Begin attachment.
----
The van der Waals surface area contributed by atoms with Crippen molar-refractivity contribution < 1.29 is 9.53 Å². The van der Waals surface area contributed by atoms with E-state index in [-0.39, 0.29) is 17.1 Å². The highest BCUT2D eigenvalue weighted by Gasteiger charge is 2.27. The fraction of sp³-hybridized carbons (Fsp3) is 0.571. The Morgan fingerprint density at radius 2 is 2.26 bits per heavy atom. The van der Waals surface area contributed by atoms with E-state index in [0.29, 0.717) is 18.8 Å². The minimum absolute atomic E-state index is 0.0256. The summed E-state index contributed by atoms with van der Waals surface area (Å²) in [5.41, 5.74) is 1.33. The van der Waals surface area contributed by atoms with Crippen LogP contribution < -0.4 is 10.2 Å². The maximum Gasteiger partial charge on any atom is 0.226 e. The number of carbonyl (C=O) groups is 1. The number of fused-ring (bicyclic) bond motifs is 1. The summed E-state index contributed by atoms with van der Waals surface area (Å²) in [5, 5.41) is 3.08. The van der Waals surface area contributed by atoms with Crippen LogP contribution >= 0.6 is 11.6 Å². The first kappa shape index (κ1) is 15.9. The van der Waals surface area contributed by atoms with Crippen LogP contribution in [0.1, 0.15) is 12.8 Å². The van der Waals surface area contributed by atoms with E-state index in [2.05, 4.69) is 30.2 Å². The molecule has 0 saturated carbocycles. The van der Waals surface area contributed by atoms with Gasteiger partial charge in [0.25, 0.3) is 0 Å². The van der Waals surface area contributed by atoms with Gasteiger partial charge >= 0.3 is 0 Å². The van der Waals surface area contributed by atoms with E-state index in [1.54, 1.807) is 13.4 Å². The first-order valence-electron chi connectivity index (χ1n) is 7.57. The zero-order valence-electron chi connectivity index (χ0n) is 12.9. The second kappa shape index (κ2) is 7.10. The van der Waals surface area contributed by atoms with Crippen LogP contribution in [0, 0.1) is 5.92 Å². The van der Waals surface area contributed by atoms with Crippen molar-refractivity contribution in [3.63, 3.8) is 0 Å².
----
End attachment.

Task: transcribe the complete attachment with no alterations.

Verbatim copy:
The van der Waals surface area contributed by atoms with Crippen molar-refractivity contribution < 1.29 is 9.53 Å². The van der Waals surface area contributed by atoms with E-state index in [-0.39, 0.29) is 17.1 Å². The highest BCUT2D eigenvalue weighted by Gasteiger charge is 2.27. The fraction of sp³-hybridized carbons (Fsp3) is 0.571. The Morgan fingerprint density at radius 2 is 2.26 bits per heavy atom. The van der Waals surface area contributed by atoms with E-state index in [0.29, 0.717) is 18.8 Å². The minimum absolute atomic E-state index is 0.0256. The summed E-state index contributed by atoms with van der Waals surface area (Å²) in [5.41, 5.74) is 1.33. The van der Waals surface area contributed by atoms with Crippen LogP contribution < -0.4 is 10.2 Å². The maximum Gasteiger partial charge on any atom is 0.226 e. The number of carbonyl (C=O) groups is 1. The number of fused-ring (bicyclic) bond motifs is 1. The summed E-state index contributed by atoms with van der Waals surface area (Å²) in [5, 5.41) is 3.08. The van der Waals surface area contributed by atoms with Crippen LogP contribution >= 0.6 is 11.6 Å². The first kappa shape index (κ1) is 15.9. The van der Waals surface area contributed by atoms with Crippen LogP contribution in [0.1, 0.15) is 12.8 Å². The van der Waals surface area contributed by atoms with E-state index in [2.05, 4.69) is 30.2 Å². The molecule has 0 saturated carbocycles. The van der Waals surface area contributed by atoms with Gasteiger partial charge in [0.25, 0.3) is 0 Å². The van der Waals surface area contributed by atoms with Gasteiger partial charge >= 0.3 is 0 Å². The van der Waals surface area contributed by atoms with E-state index in [1.54, 1.807) is 13.4 Å². The first-order valence-electron chi connectivity index (χ1n) is 7.57. The zero-order valence-electron chi connectivity index (χ0n) is 12.9. The second kappa shape index (κ2) is 7.10. The van der Waals surface area contributed by atoms with Crippen LogP contribution in [0, 0.1) is 5.92 Å². The van der Waals surface area contributed by atoms with Crippen molar-refractivity contribution in [3.63, 3.8) is 0 Å².